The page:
By Maggie Berke
I began September’s Climate Strike at a church packed with teenagers and their chaperones, and wondered if I was the only non-religious person there. St. Paul’s Chapel of Trinity, a quick walk from Foley Square, opened their space, gave free breakfast and paint and cardboard to all of us. I met up with a dear friend and some teens she was chaperoning from her church. She was busy fulfilling her role as a family minister, referring to everyone present as “Friend.” I was busy making small talk with some folks in collars, wondering if they could sense my unbelonging.
I have always been fearful that in religious spaces people are able to immediately pick up on my lack of faith, a non-believer in their midst. Yet as I carried this grain of insecurity with me, I had to stop and consider that a protest and a service aim to achieve the same goals. A protest unifies, as any service aims to do. A protest reminds us what we have to fight for, and why it matters. The environment that can get our otherwise isolated selves to wish peace on our neighbors is the same one that has us teaching and learning new chants and showing the 6 year-olds how to use a megaphone. A protest grounds us, pushes us to construct the world we want to be part of.
As I reflect on that day, I can not help but realize that the climate strike restored my commitment to compassion in the face of uncertainty.
And that feels a lot like faith to me. I’ve never been to a church service that I connected with, that is, until I attended the climate strike. Beginning my day at church set the tone but since that day I have been thinking a lot about the holy nature of direct action.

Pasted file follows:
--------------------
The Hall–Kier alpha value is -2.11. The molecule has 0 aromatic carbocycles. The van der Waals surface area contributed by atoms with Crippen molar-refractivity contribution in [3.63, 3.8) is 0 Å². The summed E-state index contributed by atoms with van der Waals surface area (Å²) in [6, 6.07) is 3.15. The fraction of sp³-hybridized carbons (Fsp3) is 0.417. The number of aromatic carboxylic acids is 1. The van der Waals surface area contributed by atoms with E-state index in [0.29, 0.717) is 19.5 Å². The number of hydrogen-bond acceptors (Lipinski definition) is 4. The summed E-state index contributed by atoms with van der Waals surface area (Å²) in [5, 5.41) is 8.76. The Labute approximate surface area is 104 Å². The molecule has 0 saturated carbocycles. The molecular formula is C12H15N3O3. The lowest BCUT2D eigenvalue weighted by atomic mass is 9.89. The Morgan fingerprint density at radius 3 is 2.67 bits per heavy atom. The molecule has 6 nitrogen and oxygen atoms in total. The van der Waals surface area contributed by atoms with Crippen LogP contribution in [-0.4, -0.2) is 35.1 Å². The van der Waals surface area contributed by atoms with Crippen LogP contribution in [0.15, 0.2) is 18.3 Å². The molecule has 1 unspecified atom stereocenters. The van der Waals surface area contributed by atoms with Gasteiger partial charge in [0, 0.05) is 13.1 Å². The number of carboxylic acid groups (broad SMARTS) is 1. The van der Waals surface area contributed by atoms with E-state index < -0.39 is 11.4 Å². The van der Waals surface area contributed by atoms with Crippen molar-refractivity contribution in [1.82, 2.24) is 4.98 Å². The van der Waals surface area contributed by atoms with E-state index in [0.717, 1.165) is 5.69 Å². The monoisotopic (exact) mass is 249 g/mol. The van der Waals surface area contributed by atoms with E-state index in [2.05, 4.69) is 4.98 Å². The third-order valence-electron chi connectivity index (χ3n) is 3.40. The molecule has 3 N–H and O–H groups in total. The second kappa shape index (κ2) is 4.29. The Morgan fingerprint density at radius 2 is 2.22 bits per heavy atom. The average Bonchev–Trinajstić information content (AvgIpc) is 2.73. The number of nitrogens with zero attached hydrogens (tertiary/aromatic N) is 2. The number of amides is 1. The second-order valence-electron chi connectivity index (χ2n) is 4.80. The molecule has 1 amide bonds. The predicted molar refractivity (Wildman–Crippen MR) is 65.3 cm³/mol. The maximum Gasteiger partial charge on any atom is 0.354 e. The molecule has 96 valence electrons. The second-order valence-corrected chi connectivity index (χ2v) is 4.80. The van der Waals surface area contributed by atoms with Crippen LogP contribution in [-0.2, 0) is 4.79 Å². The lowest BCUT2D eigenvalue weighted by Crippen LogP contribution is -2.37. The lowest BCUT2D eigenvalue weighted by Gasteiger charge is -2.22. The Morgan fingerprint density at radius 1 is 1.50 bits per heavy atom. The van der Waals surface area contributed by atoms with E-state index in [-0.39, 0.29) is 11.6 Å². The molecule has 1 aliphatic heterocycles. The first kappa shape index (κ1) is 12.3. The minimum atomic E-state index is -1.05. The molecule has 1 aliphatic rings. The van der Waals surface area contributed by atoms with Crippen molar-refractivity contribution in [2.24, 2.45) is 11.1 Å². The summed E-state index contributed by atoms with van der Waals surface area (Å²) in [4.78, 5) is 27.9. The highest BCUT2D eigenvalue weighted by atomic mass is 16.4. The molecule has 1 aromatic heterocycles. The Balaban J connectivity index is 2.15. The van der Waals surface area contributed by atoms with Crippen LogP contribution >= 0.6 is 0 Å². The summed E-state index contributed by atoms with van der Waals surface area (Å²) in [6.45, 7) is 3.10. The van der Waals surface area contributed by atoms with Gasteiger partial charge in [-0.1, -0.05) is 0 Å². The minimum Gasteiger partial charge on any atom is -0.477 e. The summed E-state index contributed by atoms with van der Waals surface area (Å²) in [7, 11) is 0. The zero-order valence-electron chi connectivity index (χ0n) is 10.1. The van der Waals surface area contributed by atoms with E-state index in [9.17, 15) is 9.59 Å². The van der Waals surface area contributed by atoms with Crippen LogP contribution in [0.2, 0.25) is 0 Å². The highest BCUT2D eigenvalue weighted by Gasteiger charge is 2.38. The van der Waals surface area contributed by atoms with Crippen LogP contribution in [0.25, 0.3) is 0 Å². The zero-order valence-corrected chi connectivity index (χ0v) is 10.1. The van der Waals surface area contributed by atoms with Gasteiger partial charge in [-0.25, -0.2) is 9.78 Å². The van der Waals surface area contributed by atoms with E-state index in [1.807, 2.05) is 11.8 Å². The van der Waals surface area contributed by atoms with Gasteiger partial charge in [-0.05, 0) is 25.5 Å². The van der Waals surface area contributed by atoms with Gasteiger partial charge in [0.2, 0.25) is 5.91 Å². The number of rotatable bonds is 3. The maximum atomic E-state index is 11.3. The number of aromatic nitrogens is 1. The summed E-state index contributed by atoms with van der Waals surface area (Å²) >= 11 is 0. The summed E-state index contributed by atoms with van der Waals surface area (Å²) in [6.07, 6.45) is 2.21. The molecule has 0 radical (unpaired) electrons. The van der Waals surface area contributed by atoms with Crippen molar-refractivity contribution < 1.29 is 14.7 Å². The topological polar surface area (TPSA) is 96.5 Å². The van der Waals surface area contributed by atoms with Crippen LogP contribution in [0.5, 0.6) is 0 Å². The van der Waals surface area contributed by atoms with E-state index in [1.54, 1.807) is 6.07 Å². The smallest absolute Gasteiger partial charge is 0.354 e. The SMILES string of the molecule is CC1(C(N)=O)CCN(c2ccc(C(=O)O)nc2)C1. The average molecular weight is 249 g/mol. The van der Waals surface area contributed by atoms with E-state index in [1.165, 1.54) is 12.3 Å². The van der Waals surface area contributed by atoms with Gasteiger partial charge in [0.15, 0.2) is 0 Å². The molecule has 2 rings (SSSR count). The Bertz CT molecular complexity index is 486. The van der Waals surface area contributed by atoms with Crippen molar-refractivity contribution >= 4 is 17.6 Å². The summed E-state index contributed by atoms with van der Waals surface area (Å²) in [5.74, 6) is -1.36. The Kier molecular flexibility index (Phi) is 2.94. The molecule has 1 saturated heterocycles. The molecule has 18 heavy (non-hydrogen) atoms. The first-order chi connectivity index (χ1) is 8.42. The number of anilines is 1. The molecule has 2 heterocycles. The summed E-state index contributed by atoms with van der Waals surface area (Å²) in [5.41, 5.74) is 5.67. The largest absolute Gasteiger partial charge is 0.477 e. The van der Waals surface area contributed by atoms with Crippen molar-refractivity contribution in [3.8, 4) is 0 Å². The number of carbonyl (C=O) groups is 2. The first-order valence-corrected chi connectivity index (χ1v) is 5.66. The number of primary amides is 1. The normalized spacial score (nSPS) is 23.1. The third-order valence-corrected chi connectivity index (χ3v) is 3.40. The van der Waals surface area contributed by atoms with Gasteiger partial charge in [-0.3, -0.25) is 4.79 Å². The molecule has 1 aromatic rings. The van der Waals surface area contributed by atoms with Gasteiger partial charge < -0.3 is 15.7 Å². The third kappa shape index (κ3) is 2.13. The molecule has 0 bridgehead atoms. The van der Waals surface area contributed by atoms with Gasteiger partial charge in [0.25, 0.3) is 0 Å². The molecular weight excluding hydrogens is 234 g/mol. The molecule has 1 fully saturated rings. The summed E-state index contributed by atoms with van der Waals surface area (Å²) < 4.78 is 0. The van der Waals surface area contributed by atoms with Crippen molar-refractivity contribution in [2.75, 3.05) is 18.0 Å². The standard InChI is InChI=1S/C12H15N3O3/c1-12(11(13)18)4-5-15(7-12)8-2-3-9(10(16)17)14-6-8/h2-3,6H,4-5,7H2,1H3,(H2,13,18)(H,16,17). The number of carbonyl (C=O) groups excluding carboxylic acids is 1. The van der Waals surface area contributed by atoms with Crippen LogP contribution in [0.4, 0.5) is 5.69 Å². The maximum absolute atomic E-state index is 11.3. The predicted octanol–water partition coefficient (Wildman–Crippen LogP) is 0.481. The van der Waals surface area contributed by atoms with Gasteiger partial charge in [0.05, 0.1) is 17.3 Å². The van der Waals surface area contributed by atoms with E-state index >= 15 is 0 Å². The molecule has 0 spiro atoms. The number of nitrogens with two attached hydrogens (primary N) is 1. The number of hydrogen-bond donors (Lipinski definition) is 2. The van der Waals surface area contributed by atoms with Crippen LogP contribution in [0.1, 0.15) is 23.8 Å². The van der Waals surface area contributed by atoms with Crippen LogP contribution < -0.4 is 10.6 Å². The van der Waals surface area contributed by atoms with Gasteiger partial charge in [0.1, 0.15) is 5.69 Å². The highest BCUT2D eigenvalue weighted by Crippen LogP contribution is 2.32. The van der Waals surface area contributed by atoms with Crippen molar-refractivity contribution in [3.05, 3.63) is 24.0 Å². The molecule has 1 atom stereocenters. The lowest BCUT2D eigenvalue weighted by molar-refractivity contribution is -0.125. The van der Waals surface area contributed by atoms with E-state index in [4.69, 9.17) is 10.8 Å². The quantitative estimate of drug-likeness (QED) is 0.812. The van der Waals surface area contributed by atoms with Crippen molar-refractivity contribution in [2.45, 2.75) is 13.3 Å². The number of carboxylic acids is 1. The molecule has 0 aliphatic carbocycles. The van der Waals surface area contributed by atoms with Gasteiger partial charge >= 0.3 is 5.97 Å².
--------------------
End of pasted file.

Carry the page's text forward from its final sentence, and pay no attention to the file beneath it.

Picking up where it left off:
I do not mean to assign strict religious meaning or symbolism to the dedicated organizing of these youth. I mean only to say that they reoriented my own thinking, and helped me to remember that the affiliation or community we may lack within a particular faith can be found in movement organizing, and the unifying force of a cause worth fighting for.
What I found particularly impactful is that the youth do not hesitate to be honest.
While the truth of the climate crisis is without a doubt overwhelming, I’ve found that adults respond to it by thinking within our systems, retreating it always seems, to market-based solutions. Constrained by what is in front of us, what we understand, sometimes it can feel like adults lack the imagination to tackle a problem so large. But these teenagers, they believe in what they do not yet see. They believe in the possibility of a new, different, and just world.
Youth, whether because of their lack of formal status within larger systems, or because of the sheer uncertainty of their futures, give us all the permission to think outside of the system. Whereas all too many adults look to the market to correct what the market has bore, the children are thinking differently. Their ears are to the ground, and the sky, to the forest floor and the sidewalk, they are listening to the environment, not the invisible hand. Their minds are not constrained to the market, and to face this problem, our minds must not be constrained to the market either.